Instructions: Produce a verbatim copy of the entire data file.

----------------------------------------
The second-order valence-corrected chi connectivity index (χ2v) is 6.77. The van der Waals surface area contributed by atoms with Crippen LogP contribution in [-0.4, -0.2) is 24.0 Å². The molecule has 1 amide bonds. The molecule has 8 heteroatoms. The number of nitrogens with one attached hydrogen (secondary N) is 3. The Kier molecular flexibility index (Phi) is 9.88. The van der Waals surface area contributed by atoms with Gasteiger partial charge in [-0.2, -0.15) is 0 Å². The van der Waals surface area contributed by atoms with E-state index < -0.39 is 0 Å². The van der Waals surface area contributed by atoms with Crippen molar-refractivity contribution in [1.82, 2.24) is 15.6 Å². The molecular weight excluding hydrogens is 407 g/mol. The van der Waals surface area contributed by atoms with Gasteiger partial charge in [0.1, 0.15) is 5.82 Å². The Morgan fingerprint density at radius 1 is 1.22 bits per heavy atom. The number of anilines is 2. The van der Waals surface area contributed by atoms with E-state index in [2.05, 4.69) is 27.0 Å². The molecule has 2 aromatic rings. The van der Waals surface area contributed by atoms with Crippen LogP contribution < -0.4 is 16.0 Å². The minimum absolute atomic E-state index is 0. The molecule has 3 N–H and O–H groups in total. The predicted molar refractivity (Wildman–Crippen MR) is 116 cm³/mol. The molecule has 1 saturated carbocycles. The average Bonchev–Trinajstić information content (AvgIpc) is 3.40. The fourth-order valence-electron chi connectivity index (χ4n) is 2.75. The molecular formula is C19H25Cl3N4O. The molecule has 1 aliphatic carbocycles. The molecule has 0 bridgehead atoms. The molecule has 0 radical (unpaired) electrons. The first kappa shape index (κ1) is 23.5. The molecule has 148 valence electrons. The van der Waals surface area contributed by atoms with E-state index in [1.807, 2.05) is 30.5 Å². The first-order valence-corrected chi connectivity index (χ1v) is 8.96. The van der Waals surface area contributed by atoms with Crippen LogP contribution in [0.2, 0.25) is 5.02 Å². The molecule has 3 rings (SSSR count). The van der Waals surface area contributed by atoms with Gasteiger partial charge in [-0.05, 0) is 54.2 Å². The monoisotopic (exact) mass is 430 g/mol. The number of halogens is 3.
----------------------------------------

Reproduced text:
The second-order valence-corrected chi connectivity index (χ2v) is 6.77. The van der Waals surface area contributed by atoms with Crippen LogP contribution in [-0.4, -0.2) is 24.0 Å². The molecule has 1 amide bonds. The molecule has 8 heteroatoms. The number of nitrogens with one attached hydrogen (secondary N) is 3. The Kier molecular flexibility index (Phi) is 9.88. The van der Waals surface area contributed by atoms with Gasteiger partial charge in [-0.2, -0.15) is 0 Å². The van der Waals surface area contributed by atoms with E-state index < -0.39 is 0 Å². The van der Waals surface area contributed by atoms with Crippen molar-refractivity contribution in [1.82, 2.24) is 15.6 Å². The molecular weight excluding hydrogens is 407 g/mol. The van der Waals surface area contributed by atoms with Gasteiger partial charge in [0.1, 0.15) is 5.82 Å². The Morgan fingerprint density at radius 1 is 1.22 bits per heavy atom. The number of anilines is 2. The van der Waals surface area contributed by atoms with E-state index in [2.05, 4.69) is 27.0 Å². The molecule has 2 aromatic rings. The van der Waals surface area contributed by atoms with Crippen LogP contribution < -0.4 is 16.0 Å². The minimum absolute atomic E-state index is 0. The molecule has 3 N–H and O–H groups in total. The predicted molar refractivity (Wildman–Crippen MR) is 116 cm³/mol. The molecule has 1 saturated carbocycles. The average Bonchev–Trinajstić information content (AvgIpc) is 3.40. The fourth-order valence-electron chi connectivity index (χ4n) is 2.75. The molecular formula is C19H25Cl3N4O. The molecule has 1 aliphatic carbocycles. The molecule has 0 bridgehead atoms. The molecule has 0 radical (unpaired) electrons. The first kappa shape index (κ1) is 23.5. The molecule has 148 valence electrons. The van der Waals surface area contributed by atoms with E-state index in [1.807, 2.05) is 30.5 Å². The first-order valence-corrected chi connectivity index (χ1v) is 8.96. The van der Waals surface area contributed by atoms with Crippen LogP contribution in [0.2, 0.25) is 5.02 Å². The molecule has 3 rings (SSSR count). The van der Waals surface area contributed by atoms with Gasteiger partial charge in [-0.05, 0) is 54.2 Å². The monoisotopic (exact) mass is 430 g/mol. The number of halogens is 3.